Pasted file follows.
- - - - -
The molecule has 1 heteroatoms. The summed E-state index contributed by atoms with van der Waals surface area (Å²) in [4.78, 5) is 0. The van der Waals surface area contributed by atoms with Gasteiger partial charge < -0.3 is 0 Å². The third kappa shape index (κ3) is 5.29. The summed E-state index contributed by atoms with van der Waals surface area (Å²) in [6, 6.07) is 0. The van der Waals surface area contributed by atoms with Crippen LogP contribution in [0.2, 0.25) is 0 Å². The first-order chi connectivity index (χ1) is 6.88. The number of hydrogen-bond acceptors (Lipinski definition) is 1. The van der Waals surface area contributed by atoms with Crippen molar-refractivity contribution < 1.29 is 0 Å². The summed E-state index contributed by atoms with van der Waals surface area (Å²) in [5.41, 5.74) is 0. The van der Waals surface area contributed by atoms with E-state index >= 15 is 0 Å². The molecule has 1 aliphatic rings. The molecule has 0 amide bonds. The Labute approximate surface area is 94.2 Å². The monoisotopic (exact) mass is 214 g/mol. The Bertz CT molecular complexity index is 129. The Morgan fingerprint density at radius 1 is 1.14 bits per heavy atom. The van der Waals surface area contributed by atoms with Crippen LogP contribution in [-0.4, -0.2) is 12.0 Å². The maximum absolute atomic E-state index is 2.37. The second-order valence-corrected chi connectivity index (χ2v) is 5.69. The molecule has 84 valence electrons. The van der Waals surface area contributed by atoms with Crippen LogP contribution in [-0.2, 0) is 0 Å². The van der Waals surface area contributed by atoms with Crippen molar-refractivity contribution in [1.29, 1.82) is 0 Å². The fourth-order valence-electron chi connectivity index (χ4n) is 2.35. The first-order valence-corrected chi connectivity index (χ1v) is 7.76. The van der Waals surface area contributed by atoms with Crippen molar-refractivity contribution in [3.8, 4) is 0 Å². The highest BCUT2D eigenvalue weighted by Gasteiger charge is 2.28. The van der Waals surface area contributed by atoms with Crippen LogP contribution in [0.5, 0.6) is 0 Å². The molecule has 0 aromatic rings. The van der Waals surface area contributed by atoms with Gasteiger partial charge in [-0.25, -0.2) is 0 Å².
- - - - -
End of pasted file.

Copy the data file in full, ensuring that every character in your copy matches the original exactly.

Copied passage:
The molecule has 1 heteroatoms. The summed E-state index contributed by atoms with van der Waals surface area (Å²) in [4.78, 5) is 0. The van der Waals surface area contributed by atoms with Gasteiger partial charge < -0.3 is 0 Å². The third kappa shape index (κ3) is 5.29. The summed E-state index contributed by atoms with van der Waals surface area (Å²) in [6, 6.07) is 0. The van der Waals surface area contributed by atoms with Crippen LogP contribution in [0.2, 0.25) is 0 Å². The first-order chi connectivity index (χ1) is 6.88. The number of hydrogen-bond acceptors (Lipinski definition) is 1. The van der Waals surface area contributed by atoms with Crippen molar-refractivity contribution < 1.29 is 0 Å². The summed E-state index contributed by atoms with van der Waals surface area (Å²) in [5.41, 5.74) is 0. The van der Waals surface area contributed by atoms with E-state index >= 15 is 0 Å². The molecule has 1 aliphatic rings. The molecule has 0 amide bonds. The Labute approximate surface area is 94.2 Å². The monoisotopic (exact) mass is 214 g/mol. The Bertz CT molecular complexity index is 129. The Morgan fingerprint density at radius 1 is 1.14 bits per heavy atom. The van der Waals surface area contributed by atoms with Crippen LogP contribution in [-0.4, -0.2) is 12.0 Å². The maximum absolute atomic E-state index is 2.37. The second-order valence-corrected chi connectivity index (χ2v) is 5.69. The molecule has 84 valence electrons. The van der Waals surface area contributed by atoms with Crippen LogP contribution in [-0.2, 0) is 0 Å². The van der Waals surface area contributed by atoms with Crippen molar-refractivity contribution in [1.29, 1.82) is 0 Å². The fourth-order valence-electron chi connectivity index (χ4n) is 2.35. The first-order valence-corrected chi connectivity index (χ1v) is 7.76. The van der Waals surface area contributed by atoms with Crippen molar-refractivity contribution in [3.8, 4) is 0 Å². The highest BCUT2D eigenvalue weighted by Gasteiger charge is 2.28. The van der Waals surface area contributed by atoms with Crippen LogP contribution in [0.5, 0.6) is 0 Å². The molecule has 0 aromatic rings. The van der Waals surface area contributed by atoms with Gasteiger partial charge in [-0.25, -0.2) is 0 Å².